Kartavirya Arjuna’s effort at getting control of the sea trade was an eyesore to the Bhrigus. Parashurama carried a ruthless war and entirely eliminated the Haihayas from the Naramada valley. He founded new cities and also colonized the region known as Aparanta on the west coast where Surparaka became a great trading center.22 Parashurama was the first colonizer of the tract (the present Konkan and Kerala region) which probably erupted out of the sea due to seismic disturbances. 23 Another rational interpretation for the epithet sahasra baahu which Kartavirya Arjuna possessed was that he was so called because he had the power and strength to wield 500 bows together or a single bow equal to them.24

Sagara the predecessor of Bhagiratha had lost his 60,000 sons due to the wrath of sage Kapila who had reduced them to ashes in the fire which emanated from his eyes for disturbing his penance. The responsibility of performing the last rites of these 60,000 sons of Sagara fell upon Bhagiratha who did penance to bring River Ganga to earth. Ganga was pleased but said that the earth would not be able to withstand the impact of her powerful flow and this could take place only if Shiva agreed to allow her to flow into his matted hair. Bhagiratha then did penance for 1000 years on Shiva and being pleased Shiva agreed to allow Ganga to flow on his matted hair and from then gently to the earth. Then Bhagiratha performed the funeral rites of Sagara’s sons.25
Fact– The story of Bhagiratha bringing the River Ganga to earth refers to directing the course of the Ganga from the Himalayas to the eastern regions to water and fertilize the tract. One of the greatest irrigational works in the world, it involved the efforts of four generation of the rulers of Ayodhya dynasty, namely, Sagara, Anshuman, Dilipa and Bhagiratha to construct a channel more than a thousand miles in length.26 Bhagiratha perhaps was also the originator of the Ganga worship.27

With regards to hilarious stories inserted in the Puranas and epics to amuse people we have incidents of Hanuman flying with a mountain in one hand, Bhishma laying upon a bed of arrows in the battle field awaiting death, Krishna’s son Sambha giving birth to an iron rod, etc.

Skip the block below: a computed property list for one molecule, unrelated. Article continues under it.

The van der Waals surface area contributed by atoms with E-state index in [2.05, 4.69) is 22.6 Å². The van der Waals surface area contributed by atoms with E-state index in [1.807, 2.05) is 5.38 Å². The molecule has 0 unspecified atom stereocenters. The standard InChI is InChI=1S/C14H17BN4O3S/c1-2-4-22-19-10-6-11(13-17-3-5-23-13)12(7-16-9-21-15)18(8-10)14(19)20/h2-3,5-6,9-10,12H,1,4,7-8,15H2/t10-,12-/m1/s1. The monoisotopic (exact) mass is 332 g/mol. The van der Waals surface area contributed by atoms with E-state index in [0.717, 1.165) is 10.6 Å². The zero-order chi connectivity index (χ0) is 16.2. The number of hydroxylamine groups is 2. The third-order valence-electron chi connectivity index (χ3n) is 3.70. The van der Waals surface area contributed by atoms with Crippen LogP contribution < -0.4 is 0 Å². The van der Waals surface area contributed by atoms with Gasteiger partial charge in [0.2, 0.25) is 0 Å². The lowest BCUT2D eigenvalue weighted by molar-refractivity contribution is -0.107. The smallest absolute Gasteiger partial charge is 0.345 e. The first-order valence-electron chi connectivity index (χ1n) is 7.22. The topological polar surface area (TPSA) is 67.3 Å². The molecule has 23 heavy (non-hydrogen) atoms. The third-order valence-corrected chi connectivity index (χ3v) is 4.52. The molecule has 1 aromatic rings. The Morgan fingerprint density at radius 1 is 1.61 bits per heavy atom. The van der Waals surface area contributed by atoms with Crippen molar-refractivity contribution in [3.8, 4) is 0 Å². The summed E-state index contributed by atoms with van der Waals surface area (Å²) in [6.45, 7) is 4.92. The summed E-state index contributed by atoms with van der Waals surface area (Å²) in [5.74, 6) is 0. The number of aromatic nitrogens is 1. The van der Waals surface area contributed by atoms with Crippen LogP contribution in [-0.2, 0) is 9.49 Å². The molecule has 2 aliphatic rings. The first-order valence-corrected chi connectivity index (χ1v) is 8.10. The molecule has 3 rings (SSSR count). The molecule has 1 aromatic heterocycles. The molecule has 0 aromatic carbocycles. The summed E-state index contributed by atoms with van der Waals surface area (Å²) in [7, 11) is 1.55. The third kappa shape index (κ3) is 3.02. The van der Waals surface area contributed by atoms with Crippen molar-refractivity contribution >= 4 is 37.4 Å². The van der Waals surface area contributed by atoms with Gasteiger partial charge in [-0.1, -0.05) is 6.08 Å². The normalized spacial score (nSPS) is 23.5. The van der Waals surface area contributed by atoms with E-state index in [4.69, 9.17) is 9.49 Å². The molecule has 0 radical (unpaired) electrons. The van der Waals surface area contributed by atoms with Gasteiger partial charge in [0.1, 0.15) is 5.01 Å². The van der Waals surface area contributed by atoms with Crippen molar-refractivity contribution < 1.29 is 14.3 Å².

During the battle between Rama and Ravana at Lanka, Indrajit, son of Ravana shot an arrow at Lakshmana who became unconscious. To revive him Jambavan told Hanuman to bring the herbal plant Mrtasanjivini from the Himalayas. Hanuman flew to the Himalayas but could not identify Mrtasanjivini from other herbal plants. Hence, he brought the whole mountain which grew these types of plants to Lanka. Jambavan then used the Mrtasanjivini to bring back Lakshmana back to sense.28
Fact– Hanuman brought the Sanjivini herbs from the Dronachana hill (Mahodaya Mountain) which must be one of the three hills surrounding Lanka where herbal medicines are available.29 Hanuman bringing the herbs on time and Lakshmana being brought back to senses thrilled the author of the epic to use metaphor to describe this incident and one should not take the explanation literally.

During the battle Bhishma fell down after Arjuna shot his arrow at him. Bhishma decided to stay alive until the sun came to uttarayana. Till then he lay on a bed of arrow and begged for a pillow to the kings. When he found that they were not paying any heed to his entreaties he asked Arjuna for a pillow and also begged for water from him. Later he taught Rajadharma to Yudhisthira resting on a bed of arrows.30
Fact– A careful study of the critical edition of the Mahabharatha shows that Bhishma died on the tenth day of the battle or soon after. His laying on the bed of arrows simply means that he fell on the ground that was strewn with arrows. This was later mythologized to mean that he lay on a bed of arrows as he waited for the auspicious time of the year to die. The main purpose of this story was to keep Bhishma alive long enough to advise the new king Yudhisthira on rajadharma and introduce other didactic and sectarian material.31 Today in the Kali age if common people come across an injured animal, they show sympathy and try their best to get it medical facilities. Hence it is hard to believe that neither the Pandavas nor the Kauravas and also their respective allies lacked conscience and continued to fight when the great patriarch was lying down on a bed of arrows that too in the battle field.

With regards to the destruction of the Yadu race it is said that one day some of the Yadus to have fun with three great Rishis Vishwamitra, Kanva and Narada who had come to Dwaraka dressed Samba, one of the sons of Krishna in female attire and taking him to the Rishis asked them what child the supposed woman would give birth. The Rishis at once knew what mischievous pranks the impudent Yadus were playing. They grew fearfully angry and cursed them saying that an iron bar would be produced from the womb of the woman and this bar would destroy the entire Yadu race. The next day Samba delivered an iron rod. The Yadavas pounded it into powder and threw it into the sea. This powder was washed ashore and it grew up like arrow like grass. Krishna who was angry due to the death of Satyaki, Pradyumna and others plucked a handful of that grass and it transformed itself into an iron rod with which he beat to death those around him. Then other people plucked up the grass which turned into iron rod. They fought among themselves and all of them got killed.32